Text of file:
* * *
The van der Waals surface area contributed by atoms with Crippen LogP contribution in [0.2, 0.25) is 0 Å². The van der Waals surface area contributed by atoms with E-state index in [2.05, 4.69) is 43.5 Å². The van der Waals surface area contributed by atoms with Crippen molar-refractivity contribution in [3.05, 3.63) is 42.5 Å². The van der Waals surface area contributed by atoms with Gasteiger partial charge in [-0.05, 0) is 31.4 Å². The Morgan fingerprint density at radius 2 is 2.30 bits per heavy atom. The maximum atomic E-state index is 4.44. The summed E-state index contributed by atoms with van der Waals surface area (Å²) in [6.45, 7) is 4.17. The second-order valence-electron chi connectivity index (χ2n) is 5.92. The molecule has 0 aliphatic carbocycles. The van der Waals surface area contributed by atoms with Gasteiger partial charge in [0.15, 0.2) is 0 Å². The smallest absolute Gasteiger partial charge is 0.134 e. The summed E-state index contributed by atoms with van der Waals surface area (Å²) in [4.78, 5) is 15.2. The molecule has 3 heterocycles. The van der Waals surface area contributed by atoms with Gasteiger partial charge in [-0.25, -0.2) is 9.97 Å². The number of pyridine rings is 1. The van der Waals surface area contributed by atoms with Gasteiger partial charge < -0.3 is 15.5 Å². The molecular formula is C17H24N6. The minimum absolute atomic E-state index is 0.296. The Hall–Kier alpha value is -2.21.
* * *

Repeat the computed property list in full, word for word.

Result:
The van der Waals surface area contributed by atoms with Crippen LogP contribution in [0.2, 0.25) is 0 Å². The van der Waals surface area contributed by atoms with E-state index in [2.05, 4.69) is 43.5 Å². The van der Waals surface area contributed by atoms with Crippen molar-refractivity contribution in [3.05, 3.63) is 42.5 Å². The van der Waals surface area contributed by atoms with Gasteiger partial charge in [-0.05, 0) is 31.4 Å². The Morgan fingerprint density at radius 2 is 2.30 bits per heavy atom. The maximum atomic E-state index is 4.44. The summed E-state index contributed by atoms with van der Waals surface area (Å²) in [6.45, 7) is 4.17. The second-order valence-electron chi connectivity index (χ2n) is 5.92. The molecule has 0 aliphatic carbocycles. The van der Waals surface area contributed by atoms with Gasteiger partial charge in [0.15, 0.2) is 0 Å². The smallest absolute Gasteiger partial charge is 0.134 e. The summed E-state index contributed by atoms with van der Waals surface area (Å²) in [4.78, 5) is 15.2. The molecule has 3 heterocycles. The van der Waals surface area contributed by atoms with Gasteiger partial charge in [-0.25, -0.2) is 9.97 Å². The number of pyridine rings is 1. The van der Waals surface area contributed by atoms with Gasteiger partial charge < -0.3 is 15.5 Å². The molecular formula is C17H24N6. The minimum absolute atomic E-state index is 0.296. The Hall–Kier alpha value is -2.21.